Three new items about the upcoming presidential election are revealing.
Zogby, who called the 2000 election accurately, just announced the results of its latest poll: The race has tightened so that it is a “virtual dead heat” and neither candidate currently has enough votes (270) to win the Electoral College and capture the White House. According to Zogby’s estimates, President Bush can now count on 142 votes and Mr. Kerry has a base of 172, with 224 electoral votes up for grabs. Zogby concludes that undecided voters are the key. Recently, Zogby said, the president has made progress concerning “job performance, right direction for the country, and whether or not he deserves to be re-elected.”
At the same time, the National Association of Women Business Owners (NAWBO) released a survey of its membership. According to the women entrepreneurs constituting NAWBO’s constituency, 55.9 percent support Kerry over 40.1 percent who choose Bush. Only 8 percent of this demographic indicated that they are undecided and 93 percent voted in the 2000 election.
Then comes an e-mail from Eleanor Smeal of the Feminist Majority saying that more women than men will vote in 2004 and that, in the key states, the “gender gap” is the “decisive difference.” Eleanor hoped that politicians would begin to address women and women’s issues; she even quoted Eleanor Roosevelt reminding politicians that “it is up to the women.”
I would remind politicians that married women are the ones who vote and that they constitute the majority of the undecided vote.
Like other voting demographics, married women are concerned about the “direction of the country.” For them, however, in addition to economic and safety issues, the “direction of the country” is a phrase that includes the moral and social values that will determine the world that their children will inhabit.
It especially includes the kind of judges who will be appointed during the next president’s term of office.
The NAWBO survey is ironic because both political parties are targeting professional and businesswomen just like the members of NAWBO; the Democrats are going after the professional women and feminists while the Republicans are trying to get the vote of women business owners. Ironically, by NAWBO’s own admission, the vast majority of the entrepreneurial women who are the subject of the GOP’s courtship have made up their minds already and most reject President Bush; only a few (8 percent) are undecided.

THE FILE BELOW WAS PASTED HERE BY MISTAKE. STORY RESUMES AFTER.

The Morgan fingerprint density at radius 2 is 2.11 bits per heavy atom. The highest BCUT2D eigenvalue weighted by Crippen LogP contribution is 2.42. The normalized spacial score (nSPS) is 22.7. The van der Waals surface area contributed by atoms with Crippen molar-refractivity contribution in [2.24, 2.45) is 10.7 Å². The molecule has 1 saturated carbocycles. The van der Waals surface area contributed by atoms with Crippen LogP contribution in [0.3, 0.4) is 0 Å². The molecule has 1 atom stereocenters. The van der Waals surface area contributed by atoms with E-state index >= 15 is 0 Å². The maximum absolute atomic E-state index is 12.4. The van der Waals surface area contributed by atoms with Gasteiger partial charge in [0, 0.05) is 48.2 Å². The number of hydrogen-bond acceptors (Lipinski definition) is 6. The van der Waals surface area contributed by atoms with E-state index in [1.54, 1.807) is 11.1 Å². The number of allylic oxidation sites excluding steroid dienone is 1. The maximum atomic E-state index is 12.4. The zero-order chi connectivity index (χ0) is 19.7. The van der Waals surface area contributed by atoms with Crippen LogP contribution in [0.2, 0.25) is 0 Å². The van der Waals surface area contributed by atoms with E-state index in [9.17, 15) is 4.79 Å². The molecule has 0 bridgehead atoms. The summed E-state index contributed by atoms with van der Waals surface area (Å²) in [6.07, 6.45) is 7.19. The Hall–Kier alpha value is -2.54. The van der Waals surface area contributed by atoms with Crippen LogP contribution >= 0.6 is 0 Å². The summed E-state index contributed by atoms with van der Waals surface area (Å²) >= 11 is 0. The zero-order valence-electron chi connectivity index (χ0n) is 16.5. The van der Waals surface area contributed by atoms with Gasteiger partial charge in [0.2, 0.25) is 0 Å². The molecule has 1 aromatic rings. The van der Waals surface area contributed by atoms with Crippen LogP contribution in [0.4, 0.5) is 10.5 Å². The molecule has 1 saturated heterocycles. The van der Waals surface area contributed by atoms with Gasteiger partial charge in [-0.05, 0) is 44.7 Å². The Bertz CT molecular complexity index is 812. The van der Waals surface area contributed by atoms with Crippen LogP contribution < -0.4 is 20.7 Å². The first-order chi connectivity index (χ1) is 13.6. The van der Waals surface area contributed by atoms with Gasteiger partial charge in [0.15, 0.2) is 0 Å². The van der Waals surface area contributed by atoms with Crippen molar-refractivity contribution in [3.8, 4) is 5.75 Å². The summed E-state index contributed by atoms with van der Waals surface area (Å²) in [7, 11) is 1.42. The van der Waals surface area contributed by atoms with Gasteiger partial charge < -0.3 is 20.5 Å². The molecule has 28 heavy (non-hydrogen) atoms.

So, the GOP’s efforts to get entrepreneurial women to vote Republican seem a bit futile.
Sadly, neither party seems to understand that married mothers of school-aged children are a major voting block and their vote is up-for-grabs.
Married mothers of school-aged children are the Cinderellas of the 2004 Election; unless a prince comes along with a glass slipper that fits them precisely, they will stay on task and won’t expect to dance at the ball.
Specifically, what is up-for-grabs is whether married mothers of young children will make the effort to get out and vote. They will have to be motivated inspired! to take the trouble to cast a ballot. Some are nonpolitical. Some doubt that politics make a difference in their personal lives. Some don’t want to dirty their hands with the nasty business of politics. All of them are “run ragged”; they have to work hard to find a minute to call their own. They need a reason to find a babysitter and the money to pay her! Or, they have to go to the effort to buckle the children into child restraints, haul them in the SUV to the polls, and keep them corralled long enough to stand in line and enter the booth to vote.
Neither option is easy. These women have to be mighty motivated!
Maybe somebody will come along at the last minute to round them all up and lead them . . . no, that’s the Pied Piper story.
Cinderella is the story about the Prince recognizing her worth and seeking her out. The winning presidential candidate will recognize that the glass slipper fits a surprising Cinderella the nation’s married mothers!
Janice Shaw Crouse, spokesperson for Concerned Women for America Legislative Action Committee, is author of Gaining Ground: A Profile of American Women in the Twentieth Century.